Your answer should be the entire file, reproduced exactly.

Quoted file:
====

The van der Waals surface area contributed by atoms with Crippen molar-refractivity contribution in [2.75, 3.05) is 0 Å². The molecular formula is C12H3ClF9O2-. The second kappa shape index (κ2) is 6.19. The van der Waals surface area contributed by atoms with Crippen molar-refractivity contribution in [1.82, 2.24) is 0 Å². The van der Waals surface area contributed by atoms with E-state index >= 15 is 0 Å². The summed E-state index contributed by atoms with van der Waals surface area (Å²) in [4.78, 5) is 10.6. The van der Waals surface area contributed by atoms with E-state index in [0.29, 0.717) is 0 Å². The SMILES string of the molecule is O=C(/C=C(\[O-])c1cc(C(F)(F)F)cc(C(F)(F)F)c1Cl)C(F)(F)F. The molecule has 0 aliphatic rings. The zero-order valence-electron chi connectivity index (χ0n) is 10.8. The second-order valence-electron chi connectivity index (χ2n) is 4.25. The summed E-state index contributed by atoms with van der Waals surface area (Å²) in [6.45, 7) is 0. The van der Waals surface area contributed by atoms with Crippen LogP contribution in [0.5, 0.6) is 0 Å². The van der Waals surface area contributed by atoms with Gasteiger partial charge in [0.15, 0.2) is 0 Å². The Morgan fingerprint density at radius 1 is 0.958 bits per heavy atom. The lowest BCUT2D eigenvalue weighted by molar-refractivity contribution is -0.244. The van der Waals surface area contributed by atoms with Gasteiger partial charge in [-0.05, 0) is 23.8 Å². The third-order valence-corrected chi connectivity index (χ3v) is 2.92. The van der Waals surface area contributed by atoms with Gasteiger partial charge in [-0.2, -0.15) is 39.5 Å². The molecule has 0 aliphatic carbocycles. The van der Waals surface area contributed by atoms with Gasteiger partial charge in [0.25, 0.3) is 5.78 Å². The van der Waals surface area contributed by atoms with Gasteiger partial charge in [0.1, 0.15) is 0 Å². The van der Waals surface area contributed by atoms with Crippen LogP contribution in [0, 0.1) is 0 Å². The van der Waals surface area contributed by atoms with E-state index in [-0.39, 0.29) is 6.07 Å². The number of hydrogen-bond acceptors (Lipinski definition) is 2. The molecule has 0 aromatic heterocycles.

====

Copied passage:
The van der Waals surface area contributed by atoms with Crippen molar-refractivity contribution in [2.75, 3.05) is 0 Å². The molecular formula is C12H3ClF9O2-. The second kappa shape index (κ2) is 6.19. The van der Waals surface area contributed by atoms with Crippen molar-refractivity contribution in [1.82, 2.24) is 0 Å². The van der Waals surface area contributed by atoms with E-state index >= 15 is 0 Å². The summed E-state index contributed by atoms with van der Waals surface area (Å²) in [4.78, 5) is 10.6. The van der Waals surface area contributed by atoms with E-state index in [0.29, 0.717) is 0 Å². The SMILES string of the molecule is O=C(/C=C(\[O-])c1cc(C(F)(F)F)cc(C(F)(F)F)c1Cl)C(F)(F)F. The molecule has 0 aliphatic rings. The zero-order valence-electron chi connectivity index (χ0n) is 10.8. The second-order valence-electron chi connectivity index (χ2n) is 4.25. The summed E-state index contributed by atoms with van der Waals surface area (Å²) in [6.45, 7) is 0. The van der Waals surface area contributed by atoms with Crippen LogP contribution in [0.5, 0.6) is 0 Å². The van der Waals surface area contributed by atoms with Gasteiger partial charge in [0.15, 0.2) is 0 Å². The Morgan fingerprint density at radius 1 is 0.958 bits per heavy atom. The lowest BCUT2D eigenvalue weighted by molar-refractivity contribution is -0.244. The van der Waals surface area contributed by atoms with Gasteiger partial charge in [-0.05, 0) is 23.8 Å². The third-order valence-corrected chi connectivity index (χ3v) is 2.92. The van der Waals surface area contributed by atoms with Gasteiger partial charge in [-0.2, -0.15) is 39.5 Å². The molecule has 0 aliphatic carbocycles. The van der Waals surface area contributed by atoms with Gasteiger partial charge in [0.25, 0.3) is 5.78 Å². The van der Waals surface area contributed by atoms with Gasteiger partial charge in [0.1, 0.15) is 0 Å². The van der Waals surface area contributed by atoms with Crippen LogP contribution in [0, 0.1) is 0 Å². The van der Waals surface area contributed by atoms with E-state index in [-0.39, 0.29) is 6.07 Å². The number of hydrogen-bond acceptors (Lipinski definition) is 2. The molecule has 0 aromatic heterocycles.